The Making of an Industrial Proletariat, 1915-45
An updated version of a fiery classic
Praise for the first edition: “Trotter has written a valuable, provocative book that opens new areas for certain--and heated--debate.”--Journal of American Ethnic History
Other historians have tended to treat black urban life mainly in relation to the ghetto experience, but in Black Milwaukee, Joe William Trotter Jr. offers a new perspective that complements yet also goes well beyond that approach. The blacks in Black Milwaukee were not only ghetto dwellers; they were also industrial workers. The process by which they achieved this status is the subject of Trotter’s groundbreaking study.
This second edition features a new preface and acknowledgments, an essay on African American urban history since 1985, a prologue on the antebellum and Civil War rootsof Milwaukee’s black community, and an epilogue on the post-World War II years and the impact of deindustrialization, all by the author. Brief essays by four of Trotter’s colleagues--William P. Jones, Earl Lewis, Alison Isenberg, and Kimberly L. Phillips--assess the impact of the original Black Milwaukee on the study of African American urban history over the past twenty years.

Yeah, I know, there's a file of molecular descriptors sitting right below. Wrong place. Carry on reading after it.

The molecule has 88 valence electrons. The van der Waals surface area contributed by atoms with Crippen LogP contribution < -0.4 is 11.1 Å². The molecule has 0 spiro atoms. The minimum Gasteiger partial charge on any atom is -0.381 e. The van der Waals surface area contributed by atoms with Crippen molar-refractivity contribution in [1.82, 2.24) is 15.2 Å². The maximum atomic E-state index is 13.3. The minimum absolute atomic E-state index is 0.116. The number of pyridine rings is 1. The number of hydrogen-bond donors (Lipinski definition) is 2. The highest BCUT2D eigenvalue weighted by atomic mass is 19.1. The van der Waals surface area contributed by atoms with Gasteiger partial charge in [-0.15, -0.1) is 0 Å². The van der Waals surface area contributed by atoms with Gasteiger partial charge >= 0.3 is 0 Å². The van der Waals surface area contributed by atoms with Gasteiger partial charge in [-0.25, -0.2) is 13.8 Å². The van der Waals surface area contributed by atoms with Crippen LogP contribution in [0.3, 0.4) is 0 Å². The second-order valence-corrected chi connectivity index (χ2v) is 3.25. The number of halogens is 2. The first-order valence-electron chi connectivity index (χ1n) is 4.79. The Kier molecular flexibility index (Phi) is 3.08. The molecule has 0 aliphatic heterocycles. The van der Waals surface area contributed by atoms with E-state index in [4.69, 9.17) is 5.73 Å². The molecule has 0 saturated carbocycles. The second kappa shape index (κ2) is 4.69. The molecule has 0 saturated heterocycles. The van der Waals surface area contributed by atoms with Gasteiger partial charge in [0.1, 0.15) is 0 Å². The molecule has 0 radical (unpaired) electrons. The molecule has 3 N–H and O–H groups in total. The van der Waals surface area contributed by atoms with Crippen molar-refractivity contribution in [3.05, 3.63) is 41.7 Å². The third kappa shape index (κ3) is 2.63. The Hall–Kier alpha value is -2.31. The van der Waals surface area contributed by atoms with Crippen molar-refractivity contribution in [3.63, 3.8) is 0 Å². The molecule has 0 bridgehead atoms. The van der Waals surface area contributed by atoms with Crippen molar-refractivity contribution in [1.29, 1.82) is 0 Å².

"Trotter has written a valuable, provocative book that opens new areas for certain--and heated--debate."--Arnold R. Hirsch, Journal of American Ethnic History
"Trotter blazed new ground, courageously argued his thesis despite the skeptical eyes of non-Marxists, seamlessly connected local, urban, black, and labor history, and skillfully recounted the ways that black Milwaukeeans forged their own lives. . . . The second edition is well worth reading."--H-Urban
"Thanks to its original methodology, outstanding research and meticulous attention to detail Black Milwaukee has become a seminal work in labour history."--Left History
“This highly readable book is a classic, and rightly so, in the interconnected areas of labor, black, and urban history.”--Labor Studies Journal
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